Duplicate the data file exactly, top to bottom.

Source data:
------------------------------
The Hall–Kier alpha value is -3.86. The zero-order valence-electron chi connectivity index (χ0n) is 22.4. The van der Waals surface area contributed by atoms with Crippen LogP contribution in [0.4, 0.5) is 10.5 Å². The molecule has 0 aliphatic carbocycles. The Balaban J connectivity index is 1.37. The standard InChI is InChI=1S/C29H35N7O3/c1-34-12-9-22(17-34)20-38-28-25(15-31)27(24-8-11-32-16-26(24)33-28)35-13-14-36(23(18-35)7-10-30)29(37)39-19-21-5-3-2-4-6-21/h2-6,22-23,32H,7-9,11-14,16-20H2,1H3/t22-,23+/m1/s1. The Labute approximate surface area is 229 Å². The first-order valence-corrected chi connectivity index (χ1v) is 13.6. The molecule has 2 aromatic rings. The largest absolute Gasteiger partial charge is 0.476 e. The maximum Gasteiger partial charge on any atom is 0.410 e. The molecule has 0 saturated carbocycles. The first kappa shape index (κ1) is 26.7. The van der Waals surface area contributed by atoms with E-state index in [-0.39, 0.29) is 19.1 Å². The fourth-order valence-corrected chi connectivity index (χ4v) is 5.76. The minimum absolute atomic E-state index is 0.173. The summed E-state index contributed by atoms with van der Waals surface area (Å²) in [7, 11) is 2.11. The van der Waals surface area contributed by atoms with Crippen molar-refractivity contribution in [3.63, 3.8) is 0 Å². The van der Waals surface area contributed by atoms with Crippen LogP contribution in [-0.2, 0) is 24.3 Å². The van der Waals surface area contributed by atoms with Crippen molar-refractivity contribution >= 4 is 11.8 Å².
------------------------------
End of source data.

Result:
The Hall–Kier alpha value is -3.86. The zero-order valence-electron chi connectivity index (χ0n) is 22.4. The van der Waals surface area contributed by atoms with Crippen LogP contribution in [0.4, 0.5) is 10.5 Å². The molecule has 0 aliphatic carbocycles. The Balaban J connectivity index is 1.37. The standard InChI is InChI=1S/C29H35N7O3/c1-34-12-9-22(17-34)20-38-28-25(15-31)27(24-8-11-32-16-26(24)33-28)35-13-14-36(23(18-35)7-10-30)29(37)39-19-21-5-3-2-4-6-21/h2-6,22-23,32H,7-9,11-14,16-20H2,1H3/t22-,23+/m1/s1. The Labute approximate surface area is 229 Å². The first-order valence-corrected chi connectivity index (χ1v) is 13.6. The molecule has 2 aromatic rings. The largest absolute Gasteiger partial charge is 0.476 e. The maximum Gasteiger partial charge on any atom is 0.410 e. The molecule has 0 saturated carbocycles. The first kappa shape index (κ1) is 26.7. The van der Waals surface area contributed by atoms with E-state index in [-0.39, 0.29) is 19.1 Å². The fourth-order valence-corrected chi connectivity index (χ4v) is 5.76. The minimum absolute atomic E-state index is 0.173. The summed E-state index contributed by atoms with van der Waals surface area (Å²) in [7, 11) is 2.11. The van der Waals surface area contributed by atoms with Crippen molar-refractivity contribution in [3.63, 3.8) is 0 Å². The van der Waals surface area contributed by atoms with Crippen LogP contribution in [-0.2, 0) is 24.3 Å². The van der Waals surface area contributed by atoms with Crippen molar-refractivity contribution >= 4 is 11.8 Å².